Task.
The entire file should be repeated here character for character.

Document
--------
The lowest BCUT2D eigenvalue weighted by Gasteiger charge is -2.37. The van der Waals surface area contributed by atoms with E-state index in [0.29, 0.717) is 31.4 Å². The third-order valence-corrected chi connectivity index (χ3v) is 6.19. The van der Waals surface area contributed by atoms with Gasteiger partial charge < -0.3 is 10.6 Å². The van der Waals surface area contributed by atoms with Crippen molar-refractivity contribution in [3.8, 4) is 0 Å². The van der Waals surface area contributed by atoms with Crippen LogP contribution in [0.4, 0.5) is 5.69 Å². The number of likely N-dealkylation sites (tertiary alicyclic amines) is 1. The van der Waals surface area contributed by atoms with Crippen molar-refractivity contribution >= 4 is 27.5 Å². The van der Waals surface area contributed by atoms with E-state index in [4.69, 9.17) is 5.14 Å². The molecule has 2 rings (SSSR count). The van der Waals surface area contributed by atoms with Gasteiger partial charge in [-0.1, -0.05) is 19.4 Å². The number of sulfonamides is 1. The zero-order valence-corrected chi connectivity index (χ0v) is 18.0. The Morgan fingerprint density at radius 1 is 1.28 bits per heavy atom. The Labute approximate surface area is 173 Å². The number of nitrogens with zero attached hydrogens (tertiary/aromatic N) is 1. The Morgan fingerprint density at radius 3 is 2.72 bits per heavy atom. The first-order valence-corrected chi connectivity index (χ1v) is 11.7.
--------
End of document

The lowest BCUT2D eigenvalue weighted by Gasteiger charge is -2.37. The van der Waals surface area contributed by atoms with E-state index in [0.29, 0.717) is 31.4 Å². The third-order valence-corrected chi connectivity index (χ3v) is 6.19. The van der Waals surface area contributed by atoms with Gasteiger partial charge < -0.3 is 10.6 Å². The van der Waals surface area contributed by atoms with Crippen molar-refractivity contribution in [3.8, 4) is 0 Å². The van der Waals surface area contributed by atoms with Crippen LogP contribution in [0.4, 0.5) is 5.69 Å². The number of likely N-dealkylation sites (tertiary alicyclic amines) is 1. The van der Waals surface area contributed by atoms with Crippen molar-refractivity contribution >= 4 is 27.5 Å². The van der Waals surface area contributed by atoms with E-state index in [4.69, 9.17) is 5.14 Å². The molecule has 2 rings (SSSR count). The van der Waals surface area contributed by atoms with Gasteiger partial charge in [-0.1, -0.05) is 19.4 Å². The number of sulfonamides is 1. The zero-order valence-corrected chi connectivity index (χ0v) is 18.0. The Morgan fingerprint density at radius 1 is 1.28 bits per heavy atom. The Labute approximate surface area is 173 Å². The number of nitrogens with zero attached hydrogens (tertiary/aromatic N) is 1. The Morgan fingerprint density at radius 3 is 2.72 bits per heavy atom. The first-order valence-corrected chi connectivity index (χ1v) is 11.7.